For non-scientists like me, such disciplinary carrying is beautifully explained by Rosalind Walker in her account of where genericism has compromised science teaching. Rosalind writes this post in order to “successfully challenge blithe exhortations to do something in our teaching that is just not appropriate”. Notice how in order to explain how generic guidance weakened her students’ progress by distorting the curriculum, she needs to explain science’s vertical explanatory structure and its declarative elements. She also needs to talk about ‘inference’, and when she does, those of us reared in the stables of history or English know we have ridden into a foreign country.
Rosalind’s blog is a counterblast against misguided whole-school directives on teaching. She writes how she had frequently ‘gone off and performed what I now view as contortions, corruptions of my teaching of science subject knowledge, in order to please observers…. I’ve written up lists of ostensibly hierarchical success criteria so that pupils know how to improve their work….I’ve created lessons around a hinge question so as to make sure I’ve got a hinge question in my lesson.’
Her critique is severe. School science has been damaged by the effort to foist upon it inappropriate questions, activities and feedback models.
(ii) progress, assessment, data and outcomes
Conversations between senior leaders and subject leaders must be cognisant of the curriculum sits behind that data, or else the conversation risks being at cross purposes. At worst, it becomes a conversation that imagines it is about outcomes, but is actually just about measure of outcomes.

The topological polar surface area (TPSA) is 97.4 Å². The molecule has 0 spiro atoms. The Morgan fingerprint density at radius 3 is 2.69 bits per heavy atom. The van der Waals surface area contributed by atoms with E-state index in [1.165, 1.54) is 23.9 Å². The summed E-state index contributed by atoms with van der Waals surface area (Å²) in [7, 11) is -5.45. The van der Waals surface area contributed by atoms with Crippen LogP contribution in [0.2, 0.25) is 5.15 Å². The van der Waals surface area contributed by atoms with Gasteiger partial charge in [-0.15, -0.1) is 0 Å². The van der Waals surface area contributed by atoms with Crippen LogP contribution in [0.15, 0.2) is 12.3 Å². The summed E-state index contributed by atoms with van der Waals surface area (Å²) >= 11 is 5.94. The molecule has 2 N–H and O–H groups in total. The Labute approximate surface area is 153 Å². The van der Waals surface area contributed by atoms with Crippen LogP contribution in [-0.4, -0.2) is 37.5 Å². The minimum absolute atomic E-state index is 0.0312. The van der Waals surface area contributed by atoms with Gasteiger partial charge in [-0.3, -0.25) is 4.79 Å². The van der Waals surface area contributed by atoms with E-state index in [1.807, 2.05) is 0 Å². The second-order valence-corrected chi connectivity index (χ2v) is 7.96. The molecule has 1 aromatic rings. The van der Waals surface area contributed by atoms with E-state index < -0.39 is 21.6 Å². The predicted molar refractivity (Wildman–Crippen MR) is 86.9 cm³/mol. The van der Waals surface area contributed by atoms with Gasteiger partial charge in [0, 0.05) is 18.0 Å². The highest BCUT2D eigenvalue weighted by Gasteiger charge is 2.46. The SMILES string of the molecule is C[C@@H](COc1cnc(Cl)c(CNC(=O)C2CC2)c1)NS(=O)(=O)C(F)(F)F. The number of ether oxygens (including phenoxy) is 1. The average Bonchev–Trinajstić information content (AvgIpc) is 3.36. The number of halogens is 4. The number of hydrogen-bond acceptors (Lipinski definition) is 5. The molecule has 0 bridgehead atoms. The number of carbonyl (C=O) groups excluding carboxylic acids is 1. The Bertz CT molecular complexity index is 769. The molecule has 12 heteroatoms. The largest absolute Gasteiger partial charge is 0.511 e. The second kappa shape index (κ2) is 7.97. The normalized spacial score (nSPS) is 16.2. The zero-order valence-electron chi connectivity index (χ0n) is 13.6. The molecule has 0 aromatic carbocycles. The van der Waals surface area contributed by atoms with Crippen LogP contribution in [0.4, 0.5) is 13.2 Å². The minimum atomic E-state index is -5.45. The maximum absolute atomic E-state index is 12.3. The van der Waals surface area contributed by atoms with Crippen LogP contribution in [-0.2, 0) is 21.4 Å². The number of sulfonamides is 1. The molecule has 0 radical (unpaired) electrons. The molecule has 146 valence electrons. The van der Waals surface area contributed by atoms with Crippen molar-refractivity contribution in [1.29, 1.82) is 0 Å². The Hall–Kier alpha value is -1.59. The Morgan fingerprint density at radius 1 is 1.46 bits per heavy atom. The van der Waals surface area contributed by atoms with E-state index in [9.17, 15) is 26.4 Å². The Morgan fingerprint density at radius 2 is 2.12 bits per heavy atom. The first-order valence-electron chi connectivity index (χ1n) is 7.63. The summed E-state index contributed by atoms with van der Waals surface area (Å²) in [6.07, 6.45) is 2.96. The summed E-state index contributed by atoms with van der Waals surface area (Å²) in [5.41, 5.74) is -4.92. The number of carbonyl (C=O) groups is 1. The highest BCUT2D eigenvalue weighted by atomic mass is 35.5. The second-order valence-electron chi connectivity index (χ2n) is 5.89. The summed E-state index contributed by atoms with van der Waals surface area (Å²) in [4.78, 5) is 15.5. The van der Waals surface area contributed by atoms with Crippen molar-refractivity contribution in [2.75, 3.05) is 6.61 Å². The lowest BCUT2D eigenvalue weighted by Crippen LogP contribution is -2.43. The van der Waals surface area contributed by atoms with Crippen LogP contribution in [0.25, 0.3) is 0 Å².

Stuart Lock, principal of Bedford Free School, once tweeted, “if in some schools every meeting on data was replaced with a meeting on the curriculum, those schools would have much better data”.
Stuart’s point was that instead of tracking numbers, we need to get much closer to what those numbers represent, to what pupils now know or can do, that they didn’t or couldn’t before. If the curriculum itself is the progression model, then numbers change their meaning. This places the burden of proof on the curriculum itself.
By contrast, all kinds of curricular blindness have done serious damage in recent decades. They clearly still do in countless school contexts. Perhaps most serious are the pressures that detract from precise formative analysis of progress pupils make in the steady building of underlying components such as knowledge increments or basic procedures. Instead, teachers are too often required to track back from the skill-based language of final summative assessments, turning every lesson into a micro-exam, and for what? The push to use summative assessment for formative inferences has resulted in a confusion between performance and the means of its nurture. Cue the clandestine lament of the conscientious head of department, that they have to waste time “kicking rubbish data upstairs to SLT”.
So much for the problem. How does this absence of curricular focus happen? And what can we do about it?